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Are you in Career Crisis and How to Get Out of It?

Career crisis can happen to any of us, at any time. You wake up one day feeling not fully sure what you should do with the rest of your working life. You may have a friend opening up to you about the same issue. You soon realise you need help, your friend needs help. If you are not fully sure as to how to approach career crisis conversations in general, then look no further. This career crisis blog is a great starter to understanding as to what is going on with key points on how to approach it.

You may find this surprising but I am a great believer that all answers are inside us. We just need to find a way to get them out, start making some sense of them and putting them together into a plan. A big objective with this approach is to try and find a way towards a job or career that is truly fulfilling and promising. Now, this does not normally happen over night and it requires some thinking, networking, talking to people about it and eventually coming to realisation as to what can work for you. Some may describe it as a light bulb moment.


What do you think triggered it? Can you describe a moment it happened? Could it be due to new year's resolutions? Maybe you got a new planner and as it started to ask you random questions about your plans for the new year, you soon realised you needed a change, a career change, a new focus.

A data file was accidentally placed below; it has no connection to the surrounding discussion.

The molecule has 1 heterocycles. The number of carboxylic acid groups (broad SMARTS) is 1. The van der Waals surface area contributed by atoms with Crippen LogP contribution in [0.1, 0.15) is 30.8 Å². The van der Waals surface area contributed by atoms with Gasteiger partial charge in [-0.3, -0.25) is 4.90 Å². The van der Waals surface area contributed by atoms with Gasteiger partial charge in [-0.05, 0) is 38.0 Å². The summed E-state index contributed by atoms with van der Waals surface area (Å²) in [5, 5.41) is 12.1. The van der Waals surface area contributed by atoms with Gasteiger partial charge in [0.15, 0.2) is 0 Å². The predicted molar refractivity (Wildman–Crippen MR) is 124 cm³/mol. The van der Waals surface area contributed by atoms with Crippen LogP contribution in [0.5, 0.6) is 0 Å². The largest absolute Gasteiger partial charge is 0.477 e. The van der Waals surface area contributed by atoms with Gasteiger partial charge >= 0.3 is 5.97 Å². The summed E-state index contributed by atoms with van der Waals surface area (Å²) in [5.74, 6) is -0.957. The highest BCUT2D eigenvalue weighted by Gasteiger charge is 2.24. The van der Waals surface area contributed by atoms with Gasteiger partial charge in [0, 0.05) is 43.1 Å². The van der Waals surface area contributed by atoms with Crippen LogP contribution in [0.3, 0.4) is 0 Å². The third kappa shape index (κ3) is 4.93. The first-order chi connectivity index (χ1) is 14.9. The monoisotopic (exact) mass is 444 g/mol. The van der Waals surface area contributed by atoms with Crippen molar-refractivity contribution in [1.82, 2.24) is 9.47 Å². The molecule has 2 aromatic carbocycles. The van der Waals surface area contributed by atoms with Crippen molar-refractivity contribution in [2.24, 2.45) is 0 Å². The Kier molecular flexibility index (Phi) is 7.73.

How to find work you love? Apparently 72% of millennials want to change career completely. Millennials, also known as Generation Y or Gen Y, are the demographic cohort following Generation X and preceding Generation Z. Researchers and popular media typically use the early 1980s as starting birth years. In order to keep the Millennial generation analytically meaningful, and to begin looking at what might be unique about the next generation, Pew Research Center decided a year ago to use 1996 as the last birth year for Millennials for their future work. Anyone born between 1981 and 1996 (ages 23 to 38 in 2019) is considered a Millennial, and anyone born from 1997 onward is part of a new generation.

4 TIPS to consider before you resign from your current role:

1. Reflect - sometimes people love their job but may not like their line manager. Don’t let one person make you think you need to change your career completely. Think about your work environment, industry, your work colleagues. 2.Ponder - think about ideal careers, what do you enjoy doing at work, do you like leading teams, do you like work in more general or specialist roles? 3. Be clear about what you want - what is it that motivates you, what difference do you want to make, do you prefer small or big organisations, what about industries, how to do you like to work (office, home, travel) 4. Explore all options before you make a big decision and test a few things - can you work more flexibly, can you take a career break or sabbatical, start mapping your career plan and have short- medium - long term plan in place to keep you focused!